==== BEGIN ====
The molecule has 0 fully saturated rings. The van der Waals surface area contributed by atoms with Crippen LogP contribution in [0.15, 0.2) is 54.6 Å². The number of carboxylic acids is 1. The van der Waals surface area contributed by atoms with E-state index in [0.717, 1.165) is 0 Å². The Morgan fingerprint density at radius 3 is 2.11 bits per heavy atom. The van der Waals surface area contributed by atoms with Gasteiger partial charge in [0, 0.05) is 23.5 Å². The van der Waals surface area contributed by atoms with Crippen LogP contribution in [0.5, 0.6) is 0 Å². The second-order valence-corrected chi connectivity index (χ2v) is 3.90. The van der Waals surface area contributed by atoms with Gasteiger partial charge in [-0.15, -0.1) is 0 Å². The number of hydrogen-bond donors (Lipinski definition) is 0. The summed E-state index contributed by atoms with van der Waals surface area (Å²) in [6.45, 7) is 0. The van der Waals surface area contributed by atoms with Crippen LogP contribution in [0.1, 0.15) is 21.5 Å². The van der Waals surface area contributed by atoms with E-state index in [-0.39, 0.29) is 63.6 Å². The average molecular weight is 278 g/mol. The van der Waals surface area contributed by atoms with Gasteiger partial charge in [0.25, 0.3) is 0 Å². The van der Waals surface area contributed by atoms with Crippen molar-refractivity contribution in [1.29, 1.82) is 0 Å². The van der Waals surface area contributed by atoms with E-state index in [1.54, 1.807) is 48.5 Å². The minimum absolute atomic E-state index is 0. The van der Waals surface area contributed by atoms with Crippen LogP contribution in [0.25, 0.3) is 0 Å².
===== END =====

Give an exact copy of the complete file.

The molecule has 0 fully saturated rings. The van der Waals surface area contributed by atoms with Crippen LogP contribution in [0.15, 0.2) is 54.6 Å². The number of carboxylic acids is 1. The van der Waals surface area contributed by atoms with E-state index in [0.717, 1.165) is 0 Å². The Morgan fingerprint density at radius 3 is 2.11 bits per heavy atom. The van der Waals surface area contributed by atoms with Gasteiger partial charge in [0, 0.05) is 23.5 Å². The van der Waals surface area contributed by atoms with Crippen LogP contribution in [0.5, 0.6) is 0 Å². The second-order valence-corrected chi connectivity index (χ2v) is 3.90. The van der Waals surface area contributed by atoms with Gasteiger partial charge in [-0.15, -0.1) is 0 Å². The number of hydrogen-bond donors (Lipinski definition) is 0. The summed E-state index contributed by atoms with van der Waals surface area (Å²) in [6.45, 7) is 0. The van der Waals surface area contributed by atoms with Crippen LogP contribution in [0.1, 0.15) is 21.5 Å². The van der Waals surface area contributed by atoms with E-state index in [-0.39, 0.29) is 63.6 Å². The average molecular weight is 278 g/mol. The van der Waals surface area contributed by atoms with Gasteiger partial charge in [0.25, 0.3) is 0 Å². The van der Waals surface area contributed by atoms with Crippen molar-refractivity contribution in [1.29, 1.82) is 0 Å². The van der Waals surface area contributed by atoms with E-state index in [1.54, 1.807) is 48.5 Å². The minimum absolute atomic E-state index is 0. The van der Waals surface area contributed by atoms with Crippen LogP contribution in [0.25, 0.3) is 0 Å².